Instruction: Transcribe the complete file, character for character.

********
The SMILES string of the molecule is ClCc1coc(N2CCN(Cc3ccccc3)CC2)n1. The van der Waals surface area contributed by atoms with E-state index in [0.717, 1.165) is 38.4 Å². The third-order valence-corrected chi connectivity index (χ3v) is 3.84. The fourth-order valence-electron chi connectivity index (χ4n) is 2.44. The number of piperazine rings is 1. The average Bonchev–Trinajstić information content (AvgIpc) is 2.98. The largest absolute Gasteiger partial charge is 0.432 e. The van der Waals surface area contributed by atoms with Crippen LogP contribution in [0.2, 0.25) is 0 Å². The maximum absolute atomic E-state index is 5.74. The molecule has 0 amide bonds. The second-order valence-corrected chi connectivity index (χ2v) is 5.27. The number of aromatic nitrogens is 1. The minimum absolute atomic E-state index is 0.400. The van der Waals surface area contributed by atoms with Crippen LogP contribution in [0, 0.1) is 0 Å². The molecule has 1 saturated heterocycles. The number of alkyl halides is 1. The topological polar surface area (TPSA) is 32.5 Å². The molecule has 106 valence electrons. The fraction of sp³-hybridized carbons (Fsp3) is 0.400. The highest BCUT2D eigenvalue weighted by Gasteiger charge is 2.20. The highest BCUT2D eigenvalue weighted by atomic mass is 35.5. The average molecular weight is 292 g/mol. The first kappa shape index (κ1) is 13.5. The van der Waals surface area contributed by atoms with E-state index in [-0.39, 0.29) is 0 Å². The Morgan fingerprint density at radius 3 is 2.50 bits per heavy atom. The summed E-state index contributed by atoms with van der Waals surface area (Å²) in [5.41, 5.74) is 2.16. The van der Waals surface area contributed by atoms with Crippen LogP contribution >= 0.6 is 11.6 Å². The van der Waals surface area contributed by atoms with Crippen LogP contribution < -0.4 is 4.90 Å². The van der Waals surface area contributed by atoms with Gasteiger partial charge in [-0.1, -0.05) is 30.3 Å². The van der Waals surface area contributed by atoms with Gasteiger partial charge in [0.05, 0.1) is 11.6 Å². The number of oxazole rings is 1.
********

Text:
The SMILES string of the molecule is ClCc1coc(N2CCN(Cc3ccccc3)CC2)n1. The van der Waals surface area contributed by atoms with E-state index in [0.717, 1.165) is 38.4 Å². The third-order valence-corrected chi connectivity index (χ3v) is 3.84. The fourth-order valence-electron chi connectivity index (χ4n) is 2.44. The number of piperazine rings is 1. The average Bonchev–Trinajstić information content (AvgIpc) is 2.98. The largest absolute Gasteiger partial charge is 0.432 e. The van der Waals surface area contributed by atoms with Crippen LogP contribution in [0.2, 0.25) is 0 Å². The maximum absolute atomic E-state index is 5.74. The molecule has 0 amide bonds. The second-order valence-corrected chi connectivity index (χ2v) is 5.27. The number of aromatic nitrogens is 1. The minimum absolute atomic E-state index is 0.400. The van der Waals surface area contributed by atoms with Crippen LogP contribution in [0, 0.1) is 0 Å². The molecule has 1 saturated heterocycles. The number of alkyl halides is 1. The topological polar surface area (TPSA) is 32.5 Å². The molecule has 106 valence electrons. The fraction of sp³-hybridized carbons (Fsp3) is 0.400. The highest BCUT2D eigenvalue weighted by Gasteiger charge is 2.20. The highest BCUT2D eigenvalue weighted by atomic mass is 35.5. The average molecular weight is 292 g/mol. The first kappa shape index (κ1) is 13.5. The van der Waals surface area contributed by atoms with E-state index in [-0.39, 0.29) is 0 Å². The Morgan fingerprint density at radius 3 is 2.50 bits per heavy atom. The summed E-state index contributed by atoms with van der Waals surface area (Å²) in [5.41, 5.74) is 2.16. The van der Waals surface area contributed by atoms with Crippen LogP contribution >= 0.6 is 11.6 Å². The van der Waals surface area contributed by atoms with Crippen LogP contribution < -0.4 is 4.90 Å². The van der Waals surface area contributed by atoms with Gasteiger partial charge in [-0.1, -0.05) is 30.3 Å². The van der Waals surface area contributed by atoms with Gasteiger partial charge in [0.05, 0.1) is 11.6 Å². The number of oxazole rings is 1.